Denial-of-Service (DoS) attacks threaten the availability of a system. If you’re at all involved in the tech world, you’ve probably heard of DDoS attacks. DDoS attacks are a sub-set of DoS attacks.

DoS attacks can also include reflection attacks, DHCP exhaustion, and others.


A common DoS attack. The TCP three-way handshake involves a SYN message to be sent from one node, a SYN-ACK response, and a final ACK to establish the connection. In a TCP SYN flood the attacker sends a very large number of SYN messages to initiate TCP connections with the target device(s), which all then reply with SYN-ACK messages. But the attacker never sends the final ACK message. The resulting incomplete connections completely fill up the target’s TCP connection table.

These bogus connections will time-out and be removed from the table after a while, but the attacker continues sending SYN messages. If the attack is maintained the target will no longer be able to make legitimate TCP connections.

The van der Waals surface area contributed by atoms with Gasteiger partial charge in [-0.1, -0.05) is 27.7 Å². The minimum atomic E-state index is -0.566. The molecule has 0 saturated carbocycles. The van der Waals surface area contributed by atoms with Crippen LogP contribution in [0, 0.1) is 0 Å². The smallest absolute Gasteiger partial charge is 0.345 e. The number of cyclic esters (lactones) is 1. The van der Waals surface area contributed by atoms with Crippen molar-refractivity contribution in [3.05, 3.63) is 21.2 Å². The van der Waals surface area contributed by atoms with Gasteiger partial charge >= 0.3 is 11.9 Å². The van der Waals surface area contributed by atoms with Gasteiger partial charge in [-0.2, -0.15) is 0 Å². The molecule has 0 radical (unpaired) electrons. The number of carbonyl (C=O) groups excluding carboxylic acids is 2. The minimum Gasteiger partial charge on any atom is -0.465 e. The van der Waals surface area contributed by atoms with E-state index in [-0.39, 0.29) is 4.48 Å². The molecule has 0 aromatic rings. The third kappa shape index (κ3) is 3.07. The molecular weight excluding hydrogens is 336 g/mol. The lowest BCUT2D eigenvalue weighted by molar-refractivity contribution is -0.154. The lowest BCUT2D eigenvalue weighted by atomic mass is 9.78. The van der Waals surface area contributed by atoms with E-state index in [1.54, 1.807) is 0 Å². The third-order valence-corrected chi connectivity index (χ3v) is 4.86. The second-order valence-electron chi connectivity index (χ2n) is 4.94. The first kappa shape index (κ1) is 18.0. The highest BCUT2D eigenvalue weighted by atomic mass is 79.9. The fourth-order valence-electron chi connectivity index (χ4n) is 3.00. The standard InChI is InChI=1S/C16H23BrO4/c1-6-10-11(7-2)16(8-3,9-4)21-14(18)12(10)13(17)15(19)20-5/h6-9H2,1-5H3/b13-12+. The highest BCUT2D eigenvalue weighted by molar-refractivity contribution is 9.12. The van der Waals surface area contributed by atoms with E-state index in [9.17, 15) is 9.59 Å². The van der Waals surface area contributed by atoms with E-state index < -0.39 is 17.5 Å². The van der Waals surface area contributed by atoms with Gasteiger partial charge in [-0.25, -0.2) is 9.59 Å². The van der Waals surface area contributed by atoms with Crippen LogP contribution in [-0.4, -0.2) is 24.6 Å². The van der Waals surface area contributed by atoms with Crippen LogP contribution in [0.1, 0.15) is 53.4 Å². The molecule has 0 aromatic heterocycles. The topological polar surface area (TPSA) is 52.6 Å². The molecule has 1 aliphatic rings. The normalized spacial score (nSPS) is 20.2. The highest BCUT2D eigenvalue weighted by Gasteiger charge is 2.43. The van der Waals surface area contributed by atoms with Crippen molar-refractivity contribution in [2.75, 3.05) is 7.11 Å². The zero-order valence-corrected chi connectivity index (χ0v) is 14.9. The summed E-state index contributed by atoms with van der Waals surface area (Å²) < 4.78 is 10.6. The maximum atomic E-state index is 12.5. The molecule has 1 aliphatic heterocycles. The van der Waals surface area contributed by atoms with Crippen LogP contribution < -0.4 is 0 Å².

Wouldn’t the SYN-ACK response messages sent back to the attacker also crowd out their TCP connections table? Probably not. The attacker is likely spoofing their IP address, so they’ll never receive the messages. Even if they aren’t, the attacker would know the messages are coming and can take other preemptive measures.

Distributed Denial of Service (DDoS)

DDoS attacks are essentially any kind of DoS attack that is initiated from a large number of attacking computers. Commonly, these devices are infected with malware and their owners are unaware that their computers are being used in this way. This gives attackers a much greater number of devices to attack with without leaving a paper trail or needing the funds to buy/rent them.

This group of infected computers, all of which can be remotely directed to attack a single target, is called a botnet